Looking back on the past year, the nature sightings that topped my list were related to the bunker, or menhaden, schools found in our bays and along the ocean beaches from late spring through fall. From the densely packed schools of juvenile “peanut” bunker to schools of 10-inch-long adults, the number of fish was astounding!Regarding this species, the third edition of “Fishes of the Gulf of Maine” states: “The ecological role of menhaden cannot be overstated. They convert energy from phyto- and zooplankters … into hundreds of thousands of pounds of fish flesh. In turn, they are of paramount importance as a prey species for numerous piscivorous fishes, mammals and seabirds.”
Most likely related to the abundance of this member of the herring family were the number of dolphins and whales sighted along our ocean beaches this summer. And then there was the huge bunker kill in the Shinnecock Canal this November. One estimate put the amount of dead bunker at five million pounds; with the adults averaging 1 pound in weight, that would be approximately five million fish!
I would also have to list the overall weather among the interesting nature news of the year. With the exception of a nor’easter named Jonas that dumped as much as 2 feet of snow on parts of Long Island, it was a very mild winter. Coincidentally, that winter storm arrived on the day of the funeral for our well-known weather observer Richard G. Hendrickson of Bridgehampton, delaying his service. In addition to his role as long-standing weather observer for the National Oceanic and Atmospheric Administration, Richard was a wealth of information on local human and natural history, and an invaluable resource when I was writing the paddling and trail guides for this area.
The spring, summer and fall growing seasons were warm and dry. This was one of the factors that helped our local beach nesters, the plovers and terns, to have a fairly productive breeding season. It was not good for the frogs, toads and salamanders that breed in our vernal ponds, however. Many of the temporary ponds, in some cases better described as pools, dried out before the aquatic larvae could metamorphose into their respective terrestrial forms.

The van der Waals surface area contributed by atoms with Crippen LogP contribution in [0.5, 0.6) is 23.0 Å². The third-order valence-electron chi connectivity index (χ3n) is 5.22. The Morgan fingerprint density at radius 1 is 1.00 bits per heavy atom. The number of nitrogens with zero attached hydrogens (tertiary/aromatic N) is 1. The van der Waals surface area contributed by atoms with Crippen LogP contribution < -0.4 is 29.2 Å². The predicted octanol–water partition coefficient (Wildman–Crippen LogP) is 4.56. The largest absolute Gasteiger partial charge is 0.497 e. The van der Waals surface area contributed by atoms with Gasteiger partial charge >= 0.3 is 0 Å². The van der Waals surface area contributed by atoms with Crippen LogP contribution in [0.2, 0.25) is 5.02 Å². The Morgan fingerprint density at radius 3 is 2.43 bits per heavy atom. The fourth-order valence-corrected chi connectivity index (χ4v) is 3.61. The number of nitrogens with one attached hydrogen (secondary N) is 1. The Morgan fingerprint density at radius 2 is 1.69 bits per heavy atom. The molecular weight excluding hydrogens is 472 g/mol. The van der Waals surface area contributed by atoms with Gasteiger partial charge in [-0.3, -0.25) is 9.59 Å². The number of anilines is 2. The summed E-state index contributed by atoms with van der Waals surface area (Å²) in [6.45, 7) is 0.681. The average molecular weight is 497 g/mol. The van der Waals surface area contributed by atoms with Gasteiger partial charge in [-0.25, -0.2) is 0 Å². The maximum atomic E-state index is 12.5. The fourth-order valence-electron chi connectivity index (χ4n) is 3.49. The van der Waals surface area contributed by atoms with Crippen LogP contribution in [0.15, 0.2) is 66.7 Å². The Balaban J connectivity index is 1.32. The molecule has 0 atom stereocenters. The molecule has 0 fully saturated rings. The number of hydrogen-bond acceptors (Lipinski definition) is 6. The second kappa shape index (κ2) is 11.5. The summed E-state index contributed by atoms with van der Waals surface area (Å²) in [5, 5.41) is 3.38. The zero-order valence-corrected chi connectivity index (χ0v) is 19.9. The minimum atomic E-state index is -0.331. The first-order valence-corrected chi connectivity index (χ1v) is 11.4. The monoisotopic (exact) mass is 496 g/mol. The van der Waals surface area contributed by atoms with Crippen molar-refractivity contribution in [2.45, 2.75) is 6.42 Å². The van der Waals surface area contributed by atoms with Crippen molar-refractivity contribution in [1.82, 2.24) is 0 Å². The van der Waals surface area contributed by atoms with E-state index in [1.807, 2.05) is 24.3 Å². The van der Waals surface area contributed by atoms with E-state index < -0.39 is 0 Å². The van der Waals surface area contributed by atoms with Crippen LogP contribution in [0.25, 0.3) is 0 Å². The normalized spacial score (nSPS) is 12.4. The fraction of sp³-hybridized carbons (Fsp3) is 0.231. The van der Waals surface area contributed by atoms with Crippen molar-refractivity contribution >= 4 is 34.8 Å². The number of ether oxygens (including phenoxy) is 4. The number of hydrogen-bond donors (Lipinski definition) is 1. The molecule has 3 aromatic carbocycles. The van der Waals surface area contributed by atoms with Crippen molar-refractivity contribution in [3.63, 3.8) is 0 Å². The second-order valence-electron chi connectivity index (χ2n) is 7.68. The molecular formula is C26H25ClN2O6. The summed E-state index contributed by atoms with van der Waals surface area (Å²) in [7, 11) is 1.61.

On a wet, warm evening in mid-December, the spring peeper, one of our common vernal pool breeders, was heard calling in Napeague!
The lack of rain during the growing season impacted our wild fruit yield. It was not a good year for collecting beach plums and highbush blueberries. However, some fruit- and nut-bearing plants fared well, including cranberries, the non-native autumn olive and our native oaks.
The latter did better than usual in terms of seed production, and we had the second consecutive “mast” year, or year of heavy acorn, beechnut and hickory nut production. That will keep local populations of mast eaters happy and their numbers high; that includes mice, voles, deer and turkey. A lot of folks will not be happy about that!
November’s “super moon” event, when the moon is as close as it gets to earth in its orbit and is full, was quite spectacular, with the moon noticeably brighter and larger than usual.
Finally, our resident and apparently lone coyote was photographed again this year at the end of May.